With “supply and demand imbalances related to the pandemic and the reopening of the economy” having “continued to contribute to elevated levels of inflation,” which has been rattling the market, the Federal Reserve has decided to reduce the pace of its bond-buying program and economic support for the economy even faster than previously expected.

And based on the latest dot plot of Federal Open Market Committee (FOMC) members’ assessments of the appropriate target for the federal funds rate, which has been held at 0 to 1/4 percent, the majority of members are now positioning for up to three quarter point hikes in 2022, followed by an additional three hikes in 2023.

FOMC members had been evenly split on whether or not rates should be raised at all next year back in September, but with expectations for a rate hike having accelerated, as we outlined at the time.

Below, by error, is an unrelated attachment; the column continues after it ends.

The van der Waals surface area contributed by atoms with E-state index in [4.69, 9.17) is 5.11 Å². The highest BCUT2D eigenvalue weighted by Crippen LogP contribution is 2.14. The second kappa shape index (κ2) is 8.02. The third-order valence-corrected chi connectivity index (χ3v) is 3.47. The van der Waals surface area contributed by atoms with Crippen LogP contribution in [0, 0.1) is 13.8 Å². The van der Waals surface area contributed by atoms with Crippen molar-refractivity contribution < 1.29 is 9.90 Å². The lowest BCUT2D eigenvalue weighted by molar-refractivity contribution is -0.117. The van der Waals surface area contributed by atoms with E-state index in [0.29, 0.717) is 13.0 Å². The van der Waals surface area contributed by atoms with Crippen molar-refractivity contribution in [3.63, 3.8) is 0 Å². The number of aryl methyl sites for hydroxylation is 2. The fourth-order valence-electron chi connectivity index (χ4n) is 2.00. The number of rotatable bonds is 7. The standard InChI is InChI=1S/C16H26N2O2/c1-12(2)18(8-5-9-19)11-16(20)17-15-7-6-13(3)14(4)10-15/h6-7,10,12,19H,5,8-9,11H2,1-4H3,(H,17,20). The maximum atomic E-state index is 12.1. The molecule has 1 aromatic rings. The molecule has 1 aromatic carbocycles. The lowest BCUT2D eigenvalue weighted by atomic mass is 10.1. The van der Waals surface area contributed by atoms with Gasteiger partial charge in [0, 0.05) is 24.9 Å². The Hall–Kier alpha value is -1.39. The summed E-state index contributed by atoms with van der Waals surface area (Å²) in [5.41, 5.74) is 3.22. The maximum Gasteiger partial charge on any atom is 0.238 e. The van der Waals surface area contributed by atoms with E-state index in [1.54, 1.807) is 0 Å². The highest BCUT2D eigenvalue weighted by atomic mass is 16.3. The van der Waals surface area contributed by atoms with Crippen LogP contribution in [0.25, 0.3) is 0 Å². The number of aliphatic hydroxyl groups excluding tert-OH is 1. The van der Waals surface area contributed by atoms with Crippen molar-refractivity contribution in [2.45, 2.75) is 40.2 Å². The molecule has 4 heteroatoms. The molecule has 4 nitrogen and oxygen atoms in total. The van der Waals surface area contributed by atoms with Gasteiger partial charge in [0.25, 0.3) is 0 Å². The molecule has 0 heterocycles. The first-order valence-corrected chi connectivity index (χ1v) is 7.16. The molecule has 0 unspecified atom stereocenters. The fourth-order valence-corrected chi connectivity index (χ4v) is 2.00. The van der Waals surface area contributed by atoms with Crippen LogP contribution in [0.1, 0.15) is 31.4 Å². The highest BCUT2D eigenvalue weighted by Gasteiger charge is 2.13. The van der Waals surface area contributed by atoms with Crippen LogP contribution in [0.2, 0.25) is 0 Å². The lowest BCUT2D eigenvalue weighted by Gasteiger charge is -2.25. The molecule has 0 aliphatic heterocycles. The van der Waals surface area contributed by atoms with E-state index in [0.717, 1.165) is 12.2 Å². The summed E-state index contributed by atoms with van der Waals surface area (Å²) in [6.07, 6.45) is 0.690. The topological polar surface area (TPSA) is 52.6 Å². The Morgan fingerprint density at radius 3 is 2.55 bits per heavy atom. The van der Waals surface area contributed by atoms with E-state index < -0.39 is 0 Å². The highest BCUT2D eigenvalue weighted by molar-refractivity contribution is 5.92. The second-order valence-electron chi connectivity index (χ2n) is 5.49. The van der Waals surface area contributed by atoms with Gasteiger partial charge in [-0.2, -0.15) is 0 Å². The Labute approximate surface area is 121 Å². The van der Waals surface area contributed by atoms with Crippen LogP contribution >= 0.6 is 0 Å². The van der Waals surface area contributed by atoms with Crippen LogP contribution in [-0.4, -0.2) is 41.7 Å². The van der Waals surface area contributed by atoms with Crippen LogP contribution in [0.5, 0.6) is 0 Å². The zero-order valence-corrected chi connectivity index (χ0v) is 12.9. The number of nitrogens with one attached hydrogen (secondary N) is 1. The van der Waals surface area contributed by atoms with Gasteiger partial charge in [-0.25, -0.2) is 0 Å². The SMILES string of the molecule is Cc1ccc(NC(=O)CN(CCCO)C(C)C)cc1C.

Comments from Plugged-In Readers

  1. Posted by SocketSite

    UPDATE: As we outlined in December, the Fed was moving to reduce its support of the economy and positioning for up to three rate hikes this year. And based on the minutes of the Fed’s mid-December meeting, which were just released, the likely timing for the first hike had been moved up to June 2022.

  2. Posted by SocketSite

    UPDATE: As expected, the Fed has just affirmed its intention to start raising rates, and “soon.”

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